Craig Morris , March 02, 2022
The Season of Sacrifice Has Special Meaning This Year
For those religions that celebrate Lent—the 40 days and nights leading up to Easter (this year, celebrated between March 2 and April 14)—it is often referred to as a season marked by sacrifice. Stout religious believers often celebrate the season by giving up a pleasure and adhering to dietary restrictions including abstaining from eating any meat on Fridays, a day that’s considered especially holy this year.
For the seafood industry, this season is an annual opportunity for increased demand, increased attention and interest in the story behind seafood, and increased engagement with consumers about delicious ocean proteins like the world’s best whitefish: Wild Alaska Pollock.
To put the significance of this season in perspective, it’s widely reported that McDonald’s sells one quarter—one quarter!—of its famed Filet-o-Fish sandwiches (which are made, of course, with Wild Alaska Pollock) during Lent. On television and social media, your feeds and commercial breaks are no doubt filled with Quick-Service-Restaurants (QSRs) promoting their version of a Lent special, competing in the (arguably better, but I’m biased) version of the chicken sandwich wars.
Those same QSRs, from McDonald’s to Burger King to Captain D’s are being asked new questions from discerning consumers this season. We know, based on loads of proprietary research that the Association of Genuine Alaska Pollock Producers (GAPP) conducts every year, that consumers are more concerned than ever about sustainability and corporate social responsibility. You’ve heard me say it before, but I have to once again shamelessly plug Wild Alaska Pollock’s unparalleled sustainability; a lower carbon footprint than nearly any other protein (plant or animal) available on the planet as confirmed by the industry’s third-party-verified Life Cycle Assessment last year.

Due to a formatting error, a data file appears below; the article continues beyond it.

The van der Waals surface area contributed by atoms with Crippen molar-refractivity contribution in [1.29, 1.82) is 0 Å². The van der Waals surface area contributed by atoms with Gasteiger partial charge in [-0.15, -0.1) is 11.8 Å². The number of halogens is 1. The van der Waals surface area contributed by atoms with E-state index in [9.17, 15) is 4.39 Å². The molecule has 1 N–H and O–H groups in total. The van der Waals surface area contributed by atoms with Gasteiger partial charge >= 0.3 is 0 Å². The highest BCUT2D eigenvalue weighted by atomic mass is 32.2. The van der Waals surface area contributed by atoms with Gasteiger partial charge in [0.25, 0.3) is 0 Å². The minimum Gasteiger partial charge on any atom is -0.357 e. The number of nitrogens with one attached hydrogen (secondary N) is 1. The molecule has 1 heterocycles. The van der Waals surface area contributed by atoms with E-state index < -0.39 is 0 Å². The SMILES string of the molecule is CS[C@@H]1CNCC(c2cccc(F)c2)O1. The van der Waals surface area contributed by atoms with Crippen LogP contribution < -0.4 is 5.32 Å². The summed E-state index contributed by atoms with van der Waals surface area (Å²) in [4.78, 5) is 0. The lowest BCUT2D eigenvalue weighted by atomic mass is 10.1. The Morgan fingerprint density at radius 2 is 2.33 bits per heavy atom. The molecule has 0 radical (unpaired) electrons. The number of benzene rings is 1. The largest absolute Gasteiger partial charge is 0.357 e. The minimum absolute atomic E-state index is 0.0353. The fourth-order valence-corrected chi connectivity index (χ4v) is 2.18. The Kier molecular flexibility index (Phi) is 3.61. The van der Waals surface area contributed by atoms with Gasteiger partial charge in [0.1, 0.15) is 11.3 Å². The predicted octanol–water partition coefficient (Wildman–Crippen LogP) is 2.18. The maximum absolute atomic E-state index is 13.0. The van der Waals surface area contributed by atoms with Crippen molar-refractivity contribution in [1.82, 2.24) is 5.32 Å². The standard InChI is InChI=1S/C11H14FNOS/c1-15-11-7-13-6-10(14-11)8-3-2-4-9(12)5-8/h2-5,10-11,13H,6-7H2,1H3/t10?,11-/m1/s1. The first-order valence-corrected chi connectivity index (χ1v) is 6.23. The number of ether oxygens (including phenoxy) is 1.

Equally as important though, are those consumer questions about corporate social responsibility. Questions about are the products sourced for various menu items not only sustainable, but responsibly produced in terms of labor, in terms of diversity of workforce and producers, even in terms of political, moral and ethical values.
I recently had the distinct pleasure of spending some time with U.S. Department of Agriculture Secretary Thomas Vilsack as part of a Trade Mission in Dubai. Secretary Vilsack spoke about how he sees some of the challenges the food industry is facing—from supply chain shortages to logistical issues—as opportunities to rethink, recalibrate, rebrand. That those problems are moments to step back and think of solutions for the future.
For our customers being asked questions about the sustainability or social responsibility of the products you source, now is the moment to take a step back and evaluate. And, it’s an opportunity for industries like the Wild Alaska Pollock fishery to step forward, rise to the occasion, be your partner and think differently, think bigger.
As we begin Lent today, that thought of responsibility turns again to the thought of sacrifices. For those practicing here in the U.S., we’re sacrificing this season. But, it’s hard not to have our sacrifices put into perspective when you turn on the news right now and see men, women, and children a world away sacrificing everything.
As our restaurant partners are being asked sourcing questions related to the conflict in Ukraine, know that we’re here to help work with you to ensure you’re sourcing responsible Wild Alaska Pollock from here in the U.S. The challenge of new consumer questions is about provenance is an opportunity for our industry to showcase just that: a sustainable protein, caught in the icy-cold waters of Alaska, processed here in the U.S. It’s a small thing but will hopefully have an amplifying impact.
And, as we celebrate Lent and seafood and sacrifice, let’s remember those that are sacrificing so much more, this year in particular.